Explore the Halifax waterfront where steamships once anchored to drop off arriving immigrants at Pier 21. Savor the low-key but classy culinary scene for fresh seafood and Nova Scotia specialties—the city has both street vendors and casual joints catering to university students and upscale eateries with elegant settings. Along Nova Scotia’s southern shores, the city is surrounded by lush greenery and charming villages that are worth the trip from downtown proper. Snap photos of attractions in the charming fishing village, Peggy’s Cove, with its picturesque lighthouse on a rocky outcropping. Or wander the streets of Lunenburg, whose colorful Old Town is designated a UNESCO World Heritage Site. You can also soak in the charms and sights of Mahone Bay, home to artists’ studios and a trio of steepled churches.
Located on Mount Desert Island in Maine, Bar Harbor is the quintessential New England coastal town. Our Bar Harbor cruise takes our guests to this picturesque and charming town with its scenic and walkable streets lined with restaurants and boutiques. Dining on lobster is a must, as is a scoop or two at one of the town’s homemade ice cream shops. Boat tours explore the waters and islands that surround Bar Harbor, with seasonal opportunities to see wildlife—including whales—and lighthouses along the way.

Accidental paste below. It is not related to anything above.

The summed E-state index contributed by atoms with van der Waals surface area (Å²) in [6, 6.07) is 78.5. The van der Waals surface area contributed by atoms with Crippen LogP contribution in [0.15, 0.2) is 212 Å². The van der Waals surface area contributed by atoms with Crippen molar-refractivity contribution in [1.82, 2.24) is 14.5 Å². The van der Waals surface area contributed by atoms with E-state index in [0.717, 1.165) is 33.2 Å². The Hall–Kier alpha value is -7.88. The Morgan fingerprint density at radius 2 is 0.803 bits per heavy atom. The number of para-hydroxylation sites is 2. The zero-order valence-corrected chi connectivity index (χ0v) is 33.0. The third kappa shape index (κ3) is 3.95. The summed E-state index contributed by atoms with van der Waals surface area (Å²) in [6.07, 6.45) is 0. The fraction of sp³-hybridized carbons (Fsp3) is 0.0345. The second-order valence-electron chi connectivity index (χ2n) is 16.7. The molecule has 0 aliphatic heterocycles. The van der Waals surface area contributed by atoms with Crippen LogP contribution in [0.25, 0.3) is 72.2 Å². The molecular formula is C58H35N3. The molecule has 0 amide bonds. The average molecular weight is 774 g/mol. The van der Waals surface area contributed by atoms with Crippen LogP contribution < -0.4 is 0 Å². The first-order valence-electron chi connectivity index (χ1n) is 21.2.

A favorite attraction many of our guests enjoy on our cruises to Bar Harbor is the magnificent Acadia National Park, an adventurer’s playground. The park, which is celebrating its centennial in 2016, is home to sites such as Cadillac Mountain, the tallest mountain along the eastern coast of the United States and the first place in the country to see the sun rise. Bar Harbor cruise guests can hike, bike or take a horse-and-carriage ride to explore Acadia’s lakes and striking coastline. While on your cruise to Bar Harbor, take advantage of the best bargain in town during your visit: The free Island Explorer buses take guests to Acadia’s major sites and to other nearby destinations.
Disembark in Boston and take your private transfer to your four-star hotel for a two-night stay.
Take your private transfer to the airport for your return overnight flight to the UK.